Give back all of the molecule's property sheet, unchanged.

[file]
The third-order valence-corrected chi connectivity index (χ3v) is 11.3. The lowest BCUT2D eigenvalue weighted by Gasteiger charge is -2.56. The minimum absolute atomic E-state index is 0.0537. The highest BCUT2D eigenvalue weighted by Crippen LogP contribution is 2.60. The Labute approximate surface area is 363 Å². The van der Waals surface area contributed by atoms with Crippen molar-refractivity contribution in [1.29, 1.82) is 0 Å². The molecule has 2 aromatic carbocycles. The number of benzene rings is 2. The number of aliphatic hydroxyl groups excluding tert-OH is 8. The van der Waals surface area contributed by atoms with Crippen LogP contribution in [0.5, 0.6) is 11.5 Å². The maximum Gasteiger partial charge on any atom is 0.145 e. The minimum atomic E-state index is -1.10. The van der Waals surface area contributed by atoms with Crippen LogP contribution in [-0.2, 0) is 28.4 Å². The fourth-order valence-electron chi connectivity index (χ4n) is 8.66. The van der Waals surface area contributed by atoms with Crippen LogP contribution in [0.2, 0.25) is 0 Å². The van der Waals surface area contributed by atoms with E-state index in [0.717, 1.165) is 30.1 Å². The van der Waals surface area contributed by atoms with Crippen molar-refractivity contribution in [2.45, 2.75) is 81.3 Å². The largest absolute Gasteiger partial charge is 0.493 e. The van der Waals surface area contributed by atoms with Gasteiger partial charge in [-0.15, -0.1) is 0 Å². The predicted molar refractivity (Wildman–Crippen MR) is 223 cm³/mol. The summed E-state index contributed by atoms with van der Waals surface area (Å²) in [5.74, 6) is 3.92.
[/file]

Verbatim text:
The third-order valence-corrected chi connectivity index (χ3v) is 11.3. The lowest BCUT2D eigenvalue weighted by Gasteiger charge is -2.56. The minimum absolute atomic E-state index is 0.0537. The highest BCUT2D eigenvalue weighted by Crippen LogP contribution is 2.60. The Labute approximate surface area is 363 Å². The van der Waals surface area contributed by atoms with Crippen molar-refractivity contribution in [1.29, 1.82) is 0 Å². The molecule has 2 aromatic carbocycles. The number of benzene rings is 2. The number of aliphatic hydroxyl groups excluding tert-OH is 8. The van der Waals surface area contributed by atoms with Crippen LogP contribution in [0.5, 0.6) is 11.5 Å². The maximum Gasteiger partial charge on any atom is 0.145 e. The minimum atomic E-state index is -1.10. The van der Waals surface area contributed by atoms with Crippen LogP contribution in [-0.2, 0) is 28.4 Å². The fourth-order valence-electron chi connectivity index (χ4n) is 8.66. The van der Waals surface area contributed by atoms with Crippen LogP contribution in [0.2, 0.25) is 0 Å². The van der Waals surface area contributed by atoms with E-state index in [0.717, 1.165) is 30.1 Å². The van der Waals surface area contributed by atoms with Crippen molar-refractivity contribution in [2.45, 2.75) is 81.3 Å². The largest absolute Gasteiger partial charge is 0.493 e. The van der Waals surface area contributed by atoms with Gasteiger partial charge in [-0.15, -0.1) is 0 Å². The predicted molar refractivity (Wildman–Crippen MR) is 223 cm³/mol. The summed E-state index contributed by atoms with van der Waals surface area (Å²) in [5.74, 6) is 3.92.